Friday, January 18, 2013

Friday Rucht Hour: Position, Position, Position

This battle report is a bit old, but it's about something interesting that I'd love to hear your comments on - positioning.

Positioning your minis on a battlefield is crucial to miniatures based wargame. Whether it be HeroClix or Flames of War, positioning is crucial. And that's as it should be.

The reason I bring this up is that the whole discipline of field positioning has been one that I've been struggling with lately with Warmachine. It's definitely what lost me this latest game while playing my dwarves.

First up, though, another shout-out to Doug, who is continuing to hammer away at painting minis. The guy is new to Warmachine, new to wargames, new to painting minis. And he already has two armies and has over 50% of each army painted. They look fantastic, too! Check out the purple Skorne again:

A little background on the game: We were playing a three-way match up. The scenario was a King of the Hill game, where you scored points if your warcaster was in a square zone in the middle of the field. The zone lay upon a ruined building. 

So, onto my sound defeat. 

Mistake #1 - Misplacing my ranged unit. I completely misjudged by advancement and declared shots on two or three of my opponent's minis, when I could have fired upon all of them. I didn't think I had them in range, but I totally did! The result? I missed an opportunity to fire at my opponent and I advanced too close to the enemy. To my unit's credit, they lived much longer than they should have. But I completely fumbled this flank. 

Mistake #2 - Charging my warcaster up too far, too soon. We were playing a occupation scenario where you scored points my putting your warcaster up on the ruined building that you see here. My warcaster has a rep of being tough, so I put him up on the ruin by Turn Two. And that's with a dwarf! My opponent's forced initially dinged him for a little damage, but nothing I was worried about. Below, you see him - Gorten, painted by Mik, first on the hill!

This flank went okay. Below, you can see my forgeguard before were eventually slaughtered, but they tied up an opposing unit, a heavy warbeast, and a solo. If they were going to be sacrificed, they were sacrificed well.

Mistake #3 - Well, my warcaster was first on the hill and I almost won the game. After two turns, I was one point from victory. It became an imperative for my opponents to kill my 'caster or concede victory. The Skorne warlock marched up into the occupation zone and slaughtered Gorten. My mistake was that I didn't know my opponent's full capabilities. Had I known them, I would have certainly rushed into the zone with more support.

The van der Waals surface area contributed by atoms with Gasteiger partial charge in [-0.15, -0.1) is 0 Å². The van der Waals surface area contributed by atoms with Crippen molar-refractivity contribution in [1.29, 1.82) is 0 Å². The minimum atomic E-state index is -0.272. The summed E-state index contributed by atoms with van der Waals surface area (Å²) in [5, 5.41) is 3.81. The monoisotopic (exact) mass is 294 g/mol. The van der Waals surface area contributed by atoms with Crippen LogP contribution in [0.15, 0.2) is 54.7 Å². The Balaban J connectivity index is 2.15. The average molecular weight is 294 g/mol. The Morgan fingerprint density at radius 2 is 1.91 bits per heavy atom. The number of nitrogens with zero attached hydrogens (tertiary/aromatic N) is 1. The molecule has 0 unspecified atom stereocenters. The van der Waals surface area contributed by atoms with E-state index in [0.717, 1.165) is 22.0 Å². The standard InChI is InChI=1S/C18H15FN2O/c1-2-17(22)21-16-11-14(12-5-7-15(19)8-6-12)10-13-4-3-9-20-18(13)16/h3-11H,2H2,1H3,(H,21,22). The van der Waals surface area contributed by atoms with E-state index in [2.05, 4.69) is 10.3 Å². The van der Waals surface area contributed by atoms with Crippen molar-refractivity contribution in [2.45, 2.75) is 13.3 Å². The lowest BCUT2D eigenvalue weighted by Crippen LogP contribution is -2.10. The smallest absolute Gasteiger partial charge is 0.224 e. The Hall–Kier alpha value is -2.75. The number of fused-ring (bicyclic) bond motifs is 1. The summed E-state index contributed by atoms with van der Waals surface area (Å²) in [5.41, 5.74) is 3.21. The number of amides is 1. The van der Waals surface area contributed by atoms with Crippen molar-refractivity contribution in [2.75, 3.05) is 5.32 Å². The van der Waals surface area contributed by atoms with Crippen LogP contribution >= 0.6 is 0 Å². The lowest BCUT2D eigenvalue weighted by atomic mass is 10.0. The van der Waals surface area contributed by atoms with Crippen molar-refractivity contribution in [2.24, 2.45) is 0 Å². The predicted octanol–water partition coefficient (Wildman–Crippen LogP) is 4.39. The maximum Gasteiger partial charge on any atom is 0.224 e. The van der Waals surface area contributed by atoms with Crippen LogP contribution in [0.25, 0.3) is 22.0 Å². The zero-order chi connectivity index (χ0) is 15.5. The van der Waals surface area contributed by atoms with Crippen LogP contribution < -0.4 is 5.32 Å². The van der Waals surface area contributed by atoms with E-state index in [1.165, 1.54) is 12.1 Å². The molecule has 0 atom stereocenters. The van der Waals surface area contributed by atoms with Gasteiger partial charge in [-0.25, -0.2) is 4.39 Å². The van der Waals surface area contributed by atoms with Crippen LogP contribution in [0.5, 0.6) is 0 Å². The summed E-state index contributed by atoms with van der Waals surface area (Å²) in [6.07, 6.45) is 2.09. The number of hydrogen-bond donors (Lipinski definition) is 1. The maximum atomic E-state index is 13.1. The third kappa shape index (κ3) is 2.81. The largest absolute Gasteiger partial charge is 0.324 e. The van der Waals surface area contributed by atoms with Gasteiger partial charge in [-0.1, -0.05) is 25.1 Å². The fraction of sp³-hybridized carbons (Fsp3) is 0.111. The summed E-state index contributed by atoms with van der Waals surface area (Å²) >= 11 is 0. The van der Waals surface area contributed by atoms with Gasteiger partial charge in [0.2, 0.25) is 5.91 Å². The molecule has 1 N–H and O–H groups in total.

Mistake #4 - This wasn't my mistake. It was Doug's! He was so thirsty to kill my warcaster with his warlock, he charged his own man onto the Hill with little security. Alexia (an infamous Warmachine solo) swept in at last and finished off the warlock with ease. So, the mistake here was being too eager about claiming a juicy prize. Especially disastrous in a three-way game. 

All right, enough about me. How about you? What's your favorite wargame story about positioning? When did you really goof it up? When did you position your forces so perfectly that it lives in your memory? Tell us your story! 


  1. The really key thing about positioning is having good spatial awareness (I'm not great at this myself). In the games I've played, measuring things out before you move/shoot is not generally allowed; you have to "eyeball" things and then make measurements after declaring actions. What I used to do was use the established diameter of the standard mini base (2") to estimate range (I would mentally "lay out" a series of minis between different locations). That usually worked pretty well for me.

    The sad thing about minis wargaming, for me, anyway, is that you rarely have enough playspace to really make maneuver a worthwhile tactical pursuit. Fast-moving armies lose a lot of their edge when 2-3 turns puts most any enemy units in shooting range, and when objectives can generally be reached by turn 4. I'd love to see a game with a much bigger battlefield, where fast-moving units could reach objectives well in advance of slower-moving enemies, and consequently have plenty of time to dig in and defend.

  2. My favorite story was actually in Warmachine as well. I set up for a two warcaster battle against my friend (Cryx on my side, Orboros on his) only to realize as we started the game that I put the Deathjack too far from the 'caster. D'oh! It immediately turned around and charged the Iron Lich so I spent the first turn just trying to get it back under control. Always a great way to start off a game!